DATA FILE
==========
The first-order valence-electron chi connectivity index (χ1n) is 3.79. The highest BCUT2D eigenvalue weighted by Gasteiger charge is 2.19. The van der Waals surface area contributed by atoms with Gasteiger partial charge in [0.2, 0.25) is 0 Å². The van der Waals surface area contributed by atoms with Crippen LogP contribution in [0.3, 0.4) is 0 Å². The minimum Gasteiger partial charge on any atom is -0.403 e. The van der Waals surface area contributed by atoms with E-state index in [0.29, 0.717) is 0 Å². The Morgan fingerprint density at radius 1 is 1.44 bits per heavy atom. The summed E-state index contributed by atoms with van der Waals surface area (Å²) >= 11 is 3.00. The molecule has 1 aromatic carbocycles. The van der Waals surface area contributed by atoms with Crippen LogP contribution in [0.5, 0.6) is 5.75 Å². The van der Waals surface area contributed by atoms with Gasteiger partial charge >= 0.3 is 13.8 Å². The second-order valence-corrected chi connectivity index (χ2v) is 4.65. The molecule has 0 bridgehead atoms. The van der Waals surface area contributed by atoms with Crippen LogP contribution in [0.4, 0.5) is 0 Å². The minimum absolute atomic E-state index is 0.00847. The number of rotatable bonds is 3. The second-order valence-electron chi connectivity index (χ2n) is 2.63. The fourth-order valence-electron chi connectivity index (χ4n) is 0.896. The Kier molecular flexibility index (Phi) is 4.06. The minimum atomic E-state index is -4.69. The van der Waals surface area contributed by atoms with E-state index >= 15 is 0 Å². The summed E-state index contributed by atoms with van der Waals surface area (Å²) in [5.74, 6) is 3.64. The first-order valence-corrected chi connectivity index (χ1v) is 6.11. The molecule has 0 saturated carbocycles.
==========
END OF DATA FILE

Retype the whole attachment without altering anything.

The first-order valence-electron chi connectivity index (χ1n) is 3.79. The highest BCUT2D eigenvalue weighted by Gasteiger charge is 2.19. The van der Waals surface area contributed by atoms with Gasteiger partial charge in [0.2, 0.25) is 0 Å². The van der Waals surface area contributed by atoms with Crippen LogP contribution in [0.3, 0.4) is 0 Å². The minimum Gasteiger partial charge on any atom is -0.403 e. The van der Waals surface area contributed by atoms with E-state index in [0.29, 0.717) is 0 Å². The Morgan fingerprint density at radius 1 is 1.44 bits per heavy atom. The summed E-state index contributed by atoms with van der Waals surface area (Å²) >= 11 is 3.00. The molecule has 1 aromatic carbocycles. The van der Waals surface area contributed by atoms with Crippen LogP contribution in [0.5, 0.6) is 5.75 Å². The van der Waals surface area contributed by atoms with Gasteiger partial charge >= 0.3 is 13.8 Å². The second-order valence-corrected chi connectivity index (χ2v) is 4.65. The molecule has 0 bridgehead atoms. The van der Waals surface area contributed by atoms with Crippen LogP contribution in [0.4, 0.5) is 0 Å². The minimum absolute atomic E-state index is 0.00847. The number of rotatable bonds is 3. The second-order valence-electron chi connectivity index (χ2n) is 2.63. The fourth-order valence-electron chi connectivity index (χ4n) is 0.896. The Kier molecular flexibility index (Phi) is 4.06. The minimum atomic E-state index is -4.69. The van der Waals surface area contributed by atoms with E-state index >= 15 is 0 Å². The summed E-state index contributed by atoms with van der Waals surface area (Å²) in [5.74, 6) is 3.64. The first-order valence-corrected chi connectivity index (χ1v) is 6.11. The molecule has 0 saturated carbocycles.